Chapter 21 Cardiovascular Physiology: Specific Circulations MICROCIRCULATION & STARLING FORCES osms.it/microcirculation-starling-forces ▪ Microcirculation: vascular network involving capillaries, lymphatic vessels Capillaries ▪ Vessels: thin walls lined with endothelial cells ▪ Arterioles → metarterioles → capillaries → venules → veins ▫ Metarterioles end in precapillary sphincters → smooth muscle ring controls blood flow/capillary exchange rate by constricting/relaxing ▫ Capillary blood flow regulated by intrinsic (local), extrinsic (systemic) control CAPILLARY EXCHANGE ▪ Capillaries: exchange sites for nutrients, waste, fluids between interstitial, vascular space ▫ Afferent blood: capillaries → interstitial space → tissue ▫ Efferent blood: tissue → interstitial space → capillaries Capillary exchange types ▪ Simple diffusion: substance exchange through lipid bilayer/between capillary wall’s epithelial cells ▫ Depends on driving force (partial pressure gradient), available diffusion area ▫ Driving force: substances move across their own partial pressure gradient (towards ↓ concentration area) ▫ Lipid soluble substances (O2, CO2) pass through lipid bilayer ▫ Water soluble substances (ions, glucose, amino acids) pass between endothelial cells through fluid-filled intercellular clefts/fenestrations ▪ Vesicular transport: large molecule exchange (proteins) via pinocytic vesicles (caveolae) ▫ In some tissues (kidney, intestine) proteins pass through capillary fenestrations ▪ Osmosis: if capillary wall has aqueous pores, pressure gradient across membrane, driven by Starling forces STARLING FORCES ▪ Capillary filtration/absorption depend on Starling forces: hydrostatic, colloid osmotic (oncotic) pressure ▫ Filtration: fluid movement from capillaries → interstitium ▫ Absorption: fluid movement from interstitium → capillaries Hydrostatic pressure ▪ Pressure exerted by fluid against capillary wall ▪ Capillary hydrostatic pressure (Pc) ▫ Favors filtration: tends to move fluid out of capillaries ▫ Blood pressure ↓ throughout capillary beds → arterial (37mmHg) > venous (17mmHg) pressure ▪ Interstitial fluid hydrostatic pressure (Pi) ▫ Opposes filtration: pressure exerted outside capillary wall ▫ Tends to move fluid into capillary ▫ Contains very little fluid → Pi considered zero, slightly positive/slightly negative (1mmHg) Colloid osmotic pressure (oncotic pressure) ▪ Pressure gradient: large non-diffusible molecules (e.g. plasma proteins) ▫ Capillary oncotic pressure (πc) (25mmHg): created by plasma proteins (primarily albumin; reflection coefficient = 1.0); opposes filtration OSMOSIS.ORG 155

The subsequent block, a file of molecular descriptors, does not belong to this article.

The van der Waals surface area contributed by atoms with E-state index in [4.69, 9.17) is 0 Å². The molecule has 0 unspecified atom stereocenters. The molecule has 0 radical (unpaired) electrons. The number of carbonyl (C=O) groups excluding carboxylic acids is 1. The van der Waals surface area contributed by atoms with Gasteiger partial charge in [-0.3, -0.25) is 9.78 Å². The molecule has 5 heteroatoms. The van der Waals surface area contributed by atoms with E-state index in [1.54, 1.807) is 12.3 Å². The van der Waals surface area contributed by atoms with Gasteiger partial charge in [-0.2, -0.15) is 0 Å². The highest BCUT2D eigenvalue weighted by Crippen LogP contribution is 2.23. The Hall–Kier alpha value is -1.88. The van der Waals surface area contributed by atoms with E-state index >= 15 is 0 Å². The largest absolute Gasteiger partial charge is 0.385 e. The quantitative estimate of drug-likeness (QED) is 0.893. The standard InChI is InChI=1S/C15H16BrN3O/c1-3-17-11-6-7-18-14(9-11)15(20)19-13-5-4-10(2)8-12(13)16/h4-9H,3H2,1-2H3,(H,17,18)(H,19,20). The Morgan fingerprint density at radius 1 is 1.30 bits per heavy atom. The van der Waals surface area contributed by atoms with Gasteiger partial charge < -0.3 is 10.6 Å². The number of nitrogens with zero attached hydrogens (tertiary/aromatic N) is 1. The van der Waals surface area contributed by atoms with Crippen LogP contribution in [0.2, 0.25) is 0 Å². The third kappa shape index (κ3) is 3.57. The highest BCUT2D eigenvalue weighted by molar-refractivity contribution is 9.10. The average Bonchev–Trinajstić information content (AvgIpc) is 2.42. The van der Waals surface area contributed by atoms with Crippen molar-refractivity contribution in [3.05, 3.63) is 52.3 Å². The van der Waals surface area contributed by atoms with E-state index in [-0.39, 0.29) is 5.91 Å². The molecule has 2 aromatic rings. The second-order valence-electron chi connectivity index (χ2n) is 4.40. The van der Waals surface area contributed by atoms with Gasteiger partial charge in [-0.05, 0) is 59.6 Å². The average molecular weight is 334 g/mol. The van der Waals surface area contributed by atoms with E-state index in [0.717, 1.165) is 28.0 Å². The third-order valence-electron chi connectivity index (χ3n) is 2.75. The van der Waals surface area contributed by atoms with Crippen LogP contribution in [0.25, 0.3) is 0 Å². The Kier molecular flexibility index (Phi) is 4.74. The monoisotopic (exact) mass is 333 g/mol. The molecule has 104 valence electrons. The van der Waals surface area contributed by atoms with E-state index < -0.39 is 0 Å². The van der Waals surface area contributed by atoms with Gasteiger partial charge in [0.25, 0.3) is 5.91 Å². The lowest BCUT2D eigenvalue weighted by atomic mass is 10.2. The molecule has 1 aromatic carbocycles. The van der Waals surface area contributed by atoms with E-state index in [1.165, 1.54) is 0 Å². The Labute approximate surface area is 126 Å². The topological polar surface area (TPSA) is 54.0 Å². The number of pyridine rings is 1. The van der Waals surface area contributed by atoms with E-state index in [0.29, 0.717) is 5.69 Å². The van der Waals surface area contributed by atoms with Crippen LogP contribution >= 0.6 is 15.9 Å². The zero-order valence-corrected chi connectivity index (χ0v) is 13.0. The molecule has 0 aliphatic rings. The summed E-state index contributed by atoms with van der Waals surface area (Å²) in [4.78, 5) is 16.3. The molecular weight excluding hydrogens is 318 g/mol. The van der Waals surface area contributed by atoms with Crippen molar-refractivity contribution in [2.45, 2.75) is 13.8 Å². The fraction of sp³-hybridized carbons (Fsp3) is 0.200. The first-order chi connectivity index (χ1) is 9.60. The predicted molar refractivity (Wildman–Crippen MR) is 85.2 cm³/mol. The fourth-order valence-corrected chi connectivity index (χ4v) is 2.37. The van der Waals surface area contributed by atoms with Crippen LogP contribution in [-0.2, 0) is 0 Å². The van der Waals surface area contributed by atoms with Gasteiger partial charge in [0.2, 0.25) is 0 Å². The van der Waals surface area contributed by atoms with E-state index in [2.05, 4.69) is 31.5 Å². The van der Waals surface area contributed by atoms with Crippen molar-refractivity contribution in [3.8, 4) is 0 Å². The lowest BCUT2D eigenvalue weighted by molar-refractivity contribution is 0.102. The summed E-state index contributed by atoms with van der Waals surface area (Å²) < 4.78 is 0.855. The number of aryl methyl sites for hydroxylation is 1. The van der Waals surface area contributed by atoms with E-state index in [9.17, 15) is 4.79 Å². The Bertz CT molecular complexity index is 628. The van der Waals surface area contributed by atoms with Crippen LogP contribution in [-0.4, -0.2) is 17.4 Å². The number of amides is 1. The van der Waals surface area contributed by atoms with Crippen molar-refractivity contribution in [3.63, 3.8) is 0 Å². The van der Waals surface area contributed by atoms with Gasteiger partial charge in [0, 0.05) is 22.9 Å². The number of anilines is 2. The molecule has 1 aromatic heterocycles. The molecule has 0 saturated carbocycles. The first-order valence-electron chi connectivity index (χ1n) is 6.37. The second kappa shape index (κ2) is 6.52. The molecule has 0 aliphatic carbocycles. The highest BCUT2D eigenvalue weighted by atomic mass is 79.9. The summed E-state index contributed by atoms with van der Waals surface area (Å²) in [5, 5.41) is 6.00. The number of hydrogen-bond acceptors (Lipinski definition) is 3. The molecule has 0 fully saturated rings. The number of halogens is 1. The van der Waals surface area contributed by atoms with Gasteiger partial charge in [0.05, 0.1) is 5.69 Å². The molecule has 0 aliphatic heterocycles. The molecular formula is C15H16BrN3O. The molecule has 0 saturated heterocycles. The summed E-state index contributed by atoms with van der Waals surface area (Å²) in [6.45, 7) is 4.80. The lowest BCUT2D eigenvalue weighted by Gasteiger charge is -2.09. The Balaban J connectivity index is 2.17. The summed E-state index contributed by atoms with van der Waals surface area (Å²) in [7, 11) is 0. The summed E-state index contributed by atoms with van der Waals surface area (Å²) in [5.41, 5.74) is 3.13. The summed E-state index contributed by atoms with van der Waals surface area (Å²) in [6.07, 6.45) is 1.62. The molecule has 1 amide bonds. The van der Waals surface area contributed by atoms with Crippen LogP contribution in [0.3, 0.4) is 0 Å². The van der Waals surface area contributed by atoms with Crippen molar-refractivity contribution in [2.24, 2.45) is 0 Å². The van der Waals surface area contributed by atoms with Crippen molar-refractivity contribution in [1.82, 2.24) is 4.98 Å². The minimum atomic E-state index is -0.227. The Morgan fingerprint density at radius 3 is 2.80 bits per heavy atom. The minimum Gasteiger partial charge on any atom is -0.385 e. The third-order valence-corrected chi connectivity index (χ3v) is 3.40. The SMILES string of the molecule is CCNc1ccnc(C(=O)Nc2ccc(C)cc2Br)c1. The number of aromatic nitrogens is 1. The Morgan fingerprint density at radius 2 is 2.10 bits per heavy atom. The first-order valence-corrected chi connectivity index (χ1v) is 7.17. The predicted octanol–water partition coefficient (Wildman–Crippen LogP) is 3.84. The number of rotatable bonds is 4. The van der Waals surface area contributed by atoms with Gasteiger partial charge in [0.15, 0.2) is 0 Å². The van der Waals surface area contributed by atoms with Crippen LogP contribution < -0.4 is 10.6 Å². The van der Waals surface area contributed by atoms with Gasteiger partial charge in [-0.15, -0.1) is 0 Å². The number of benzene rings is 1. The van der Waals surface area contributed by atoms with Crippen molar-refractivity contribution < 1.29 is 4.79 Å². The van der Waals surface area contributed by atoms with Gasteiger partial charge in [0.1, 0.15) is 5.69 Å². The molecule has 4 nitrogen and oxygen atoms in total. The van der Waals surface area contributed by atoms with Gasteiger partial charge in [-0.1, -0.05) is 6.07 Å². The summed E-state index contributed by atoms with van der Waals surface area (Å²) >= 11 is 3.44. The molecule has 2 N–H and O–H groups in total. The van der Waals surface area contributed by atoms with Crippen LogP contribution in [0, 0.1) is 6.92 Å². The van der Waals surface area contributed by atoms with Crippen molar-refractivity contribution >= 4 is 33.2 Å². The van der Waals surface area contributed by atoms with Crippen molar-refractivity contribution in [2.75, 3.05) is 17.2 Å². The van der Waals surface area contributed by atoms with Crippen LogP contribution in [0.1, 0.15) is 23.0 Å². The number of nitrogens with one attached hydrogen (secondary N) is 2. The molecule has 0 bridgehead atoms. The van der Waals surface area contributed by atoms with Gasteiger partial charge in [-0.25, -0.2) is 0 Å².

▫ Interstitial oncotic pressure (πi) (0mmHg): contains very little protein; favors filtration Flow direction ▪ Arterial end of capillary ▫ Blood pressure’s outward driving force > inwardly directed oncotic pressure force → fluid moves out of vessel ▪ Venous end of capillary ▫ Oncotic pressure inward driving force > outwardly directed hydrostatic pressure → fluid moves into vessel ▪ Most fluid leaving capillary at arterial end reenters capillary before leaving venous end ▪ Fluid remaining in interstitial space recovered by lymphatic vessels ▪ Fluid movement through capillary wall is dependent on Starling force Starling equation ▪ Jv = Kf [( Pc - Pi) - (πc - πi)] ▫ Jv = fluid movement (mL/min) ▫ Kf = hydraulic conductance (wall to water permeability; depends on tissue, wall structure—e.g. fenestrated, nonfenestrated) 156 OSMOSIS.ORG LYMPH ▪ Lymphatic capillaries drain excess fluid + some proteins from interstitial space into venous system ▫ Lymphatic capillaries → lymphatic vessels → thoracic duct/right lymphatic duct → subclavian vein ▫ One way valves → unidirectional flow Edema ▪ Abnormal buildup of fluid in interstitial space ▪ Causes ▫ Imbalance of Starling forces ▫ ↑ hydrostatic capillary pressure (↑ volume—e.g. heart failure; obstruction; e.g. thrombosis) ▫ ↓ oncotic capillary pressure (↓ plasma protein —e.g. liver failure, malnourishment, nephrotic syndrome ▫ ↑ capillary permeability (burns/ inflammation) ▫ Impaired drainage (immobility; lack of/ irradiated lymphatic nodes; parasitic infections of lymphatic nodes—e.g. filariasis)

Osmosis High-Yield Notes

This Osmosis High-Yield Note provides an overview of Specific Circulations essentials. All Osmosis Notes are clearly laid-out and contain striking images, tables, and diagrams to help visual learners understand complex topics quickly and efficiently. Find more information about Specific Circulations:

Cerebral circulation

Coronary circulation

Control of blood flow circulation

Microcirculation and Starling forces